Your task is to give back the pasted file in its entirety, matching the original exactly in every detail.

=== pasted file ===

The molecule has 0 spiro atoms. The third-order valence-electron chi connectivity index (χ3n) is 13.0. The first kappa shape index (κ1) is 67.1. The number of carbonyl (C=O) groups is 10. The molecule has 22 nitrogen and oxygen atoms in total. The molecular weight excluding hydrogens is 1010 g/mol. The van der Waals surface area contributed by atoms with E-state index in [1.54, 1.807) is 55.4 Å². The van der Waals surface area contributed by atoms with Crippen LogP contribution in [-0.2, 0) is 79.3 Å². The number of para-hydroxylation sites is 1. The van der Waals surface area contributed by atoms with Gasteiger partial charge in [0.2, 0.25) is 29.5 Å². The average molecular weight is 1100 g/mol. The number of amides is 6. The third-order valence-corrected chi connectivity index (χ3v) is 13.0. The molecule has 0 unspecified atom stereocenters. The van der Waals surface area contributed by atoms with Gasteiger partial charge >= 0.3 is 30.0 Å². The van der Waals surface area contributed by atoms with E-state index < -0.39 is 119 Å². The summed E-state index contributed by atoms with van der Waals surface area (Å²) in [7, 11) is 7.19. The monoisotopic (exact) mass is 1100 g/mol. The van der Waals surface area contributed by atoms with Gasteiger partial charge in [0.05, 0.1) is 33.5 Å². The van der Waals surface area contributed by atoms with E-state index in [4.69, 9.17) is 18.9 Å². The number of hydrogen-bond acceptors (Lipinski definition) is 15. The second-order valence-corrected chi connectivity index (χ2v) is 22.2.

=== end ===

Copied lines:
The molecule has 0 spiro atoms. The third-order valence-electron chi connectivity index (χ3n) is 13.0. The first kappa shape index (κ1) is 67.1. The number of carbonyl (C=O) groups is 10. The molecule has 22 nitrogen and oxygen atoms in total. The molecular weight excluding hydrogens is 1010 g/mol. The van der Waals surface area contributed by atoms with E-state index in [1.54, 1.807) is 55.4 Å². The van der Waals surface area contributed by atoms with Crippen LogP contribution in [-0.2, 0) is 79.3 Å². The number of para-hydroxylation sites is 1. The van der Waals surface area contributed by atoms with Gasteiger partial charge in [0.2, 0.25) is 29.5 Å². The average molecular weight is 1100 g/mol. The number of amides is 6. The third-order valence-corrected chi connectivity index (χ3v) is 13.0. The molecule has 0 unspecified atom stereocenters. The van der Waals surface area contributed by atoms with Gasteiger partial charge >= 0.3 is 30.0 Å². The van der Waals surface area contributed by atoms with E-state index < -0.39 is 119 Å². The summed E-state index contributed by atoms with van der Waals surface area (Å²) in [7, 11) is 7.19. The monoisotopic (exact) mass is 1100 g/mol. The van der Waals surface area contributed by atoms with Gasteiger partial charge in [0.05, 0.1) is 33.5 Å². The van der Waals surface area contributed by atoms with E-state index in [4.69, 9.17) is 18.9 Å². The number of hydrogen-bond acceptors (Lipinski definition) is 15. The second-order valence-corrected chi connectivity index (χ2v) is 22.2.